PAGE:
6 Things You Need to Know About Tequila Aging
Sep. 23, 2016
From the Aged Tequila SeriesSee more
Aging spirits seems like simple math: the bigger the number + the longer it’s aged = a rarer spirit. Right? Actually, not always. For whiskey and spirits alike, older in almost every case means more valuable. However, with tequila you need to be careful to not over-age the spirit, as it will eventually lose its agave flavor.
“Barrel-aging any spirit is a mystery, because every barrel is like a snowflake. It has a totally different footprint that it’s going to put on the spirit,” says Chris Spake, former Director of Brand EDU at Patrón. “Because of this, blending is required by the master distiller to maintain quality and house style.”
So how is this accomplished? Prepare to blow some minds at your next cocktail party with your newfound knowledge, courtesy of Spake.
Older does not mean better in the tequila world.
“With tequila, longer aging does not always equal higher quality or more uniqueness. After about 5 years the aging overtakes the base agave flavor, and the distillates take on too much wood. That does apply to other spirits categories, where you want that additional wood characteristic. The aging process for tequila is a much shorter time period than other spirits.”
Aging tequila requires constant attention to detail.
“In order to develop a new blend, the master distiller must constantly monitor the aging process to identify specific types of barrels for a particular blend. New recipes can take years to develop, especially when you consider older types, like extra Anejo’s. In addition to the minimum time for aging required by the CRT (3 years), it can take at least that long to age the original components to the blend. In the case of Piedra, over 8 years were spent developing the blend.”
Aging goes hand in hand with blending.
“Because every barrel is going to impart a unique flavor on the distillate inside, blending of many barrels is required to ensure the final product tastes identical to the original. To accomplish this match, the master distiller will blend from a different number of barrels and types every time. Blending requires a special skill set, especially good olfactory senses, and many years of experience. Francisco Alcaraz has elevated aging and blending Patrón tequila’s to an art form.”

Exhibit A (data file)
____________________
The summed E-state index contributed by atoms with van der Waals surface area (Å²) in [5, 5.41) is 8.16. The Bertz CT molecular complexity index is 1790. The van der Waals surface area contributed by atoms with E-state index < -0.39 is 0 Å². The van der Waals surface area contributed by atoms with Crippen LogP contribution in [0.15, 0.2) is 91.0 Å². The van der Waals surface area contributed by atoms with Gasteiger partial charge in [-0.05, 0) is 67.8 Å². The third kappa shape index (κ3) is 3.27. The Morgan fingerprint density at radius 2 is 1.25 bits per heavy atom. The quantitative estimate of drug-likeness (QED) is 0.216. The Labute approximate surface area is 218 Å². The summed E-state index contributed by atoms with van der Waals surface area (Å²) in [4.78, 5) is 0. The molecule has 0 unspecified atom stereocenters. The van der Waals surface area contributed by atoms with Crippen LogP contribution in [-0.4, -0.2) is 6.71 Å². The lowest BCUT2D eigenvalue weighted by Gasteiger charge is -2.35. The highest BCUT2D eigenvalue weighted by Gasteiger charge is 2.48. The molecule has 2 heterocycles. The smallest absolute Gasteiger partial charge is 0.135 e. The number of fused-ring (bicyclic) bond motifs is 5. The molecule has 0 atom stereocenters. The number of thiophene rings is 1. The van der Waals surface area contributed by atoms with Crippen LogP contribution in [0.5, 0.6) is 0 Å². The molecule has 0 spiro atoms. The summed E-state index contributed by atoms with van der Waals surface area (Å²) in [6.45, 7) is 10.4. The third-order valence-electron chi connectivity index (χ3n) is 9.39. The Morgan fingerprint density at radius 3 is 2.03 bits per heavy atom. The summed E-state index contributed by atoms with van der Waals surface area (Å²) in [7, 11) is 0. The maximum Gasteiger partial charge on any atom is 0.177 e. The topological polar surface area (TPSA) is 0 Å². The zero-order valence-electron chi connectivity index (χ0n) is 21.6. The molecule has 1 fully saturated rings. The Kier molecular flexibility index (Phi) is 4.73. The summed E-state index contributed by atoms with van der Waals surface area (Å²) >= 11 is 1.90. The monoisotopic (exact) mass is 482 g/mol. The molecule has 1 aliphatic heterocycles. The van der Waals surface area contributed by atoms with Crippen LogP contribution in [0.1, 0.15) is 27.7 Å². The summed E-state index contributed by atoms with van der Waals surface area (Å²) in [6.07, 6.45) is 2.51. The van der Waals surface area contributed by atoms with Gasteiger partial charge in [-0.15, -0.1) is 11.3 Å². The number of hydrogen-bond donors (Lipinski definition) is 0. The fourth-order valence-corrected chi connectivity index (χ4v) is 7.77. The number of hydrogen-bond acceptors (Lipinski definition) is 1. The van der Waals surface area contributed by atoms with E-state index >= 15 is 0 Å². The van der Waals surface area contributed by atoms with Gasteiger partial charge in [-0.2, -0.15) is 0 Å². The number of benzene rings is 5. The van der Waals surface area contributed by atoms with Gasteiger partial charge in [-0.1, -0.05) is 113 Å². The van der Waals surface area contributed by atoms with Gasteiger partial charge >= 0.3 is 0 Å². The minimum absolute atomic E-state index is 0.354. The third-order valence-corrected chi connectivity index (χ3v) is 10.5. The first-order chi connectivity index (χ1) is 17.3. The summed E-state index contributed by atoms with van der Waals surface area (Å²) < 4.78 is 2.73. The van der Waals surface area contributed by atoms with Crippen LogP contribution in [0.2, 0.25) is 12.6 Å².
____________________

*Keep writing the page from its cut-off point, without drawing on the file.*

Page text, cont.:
Aging and finishing are not the same thing.
“Finishing is another type of aging, but finishing is only done for a short period of time -- after the primary aging is complete. Finishing is almost always done with a different barrel type than what is used for primary aging. Finishing requires constant attention to detail, as the barrel types used for finishing typically differ greatly from the primary barrels, and can impart flavor very quickly. A perfect example is Gran Patrón Burdeos, finished in first growth Bordeaux wine barrels for only 2-4 months. If aged any longer, the tequila takes on too many wine characteristics."
The number on the label means more than you think.
“An age claim is very important, because it typically means the youngest spirit in the bottle is at least that old. For instance, if you see 12 Year Old on a scotch label, that means that is the youngest spirit that can be in that bottle by law. However, in the case of rum, it can be deceiving; a rum age claim can be made based on the smallest amount of that aged rum as a component in the blend, not the entire blend.”
Aging tequila can’t be done by machines.
“Like everything we do at Patrón, aging and blending are done by people, by hand. Machines will never replace human beings when it comes to aging and blending Patrón tequila, because people are at the heart of everything we do. Patrón will always be made by hand, that is one thing that will never change.”
Drinking Aged Tequila
Aged tequilas can be sipped or crafted into a simple or sophisticated cocktail. Learn from Patrón experts how to make the best aged tequila cocktails and visit patrontequila.com for a complete list of Patrón aged tequilas.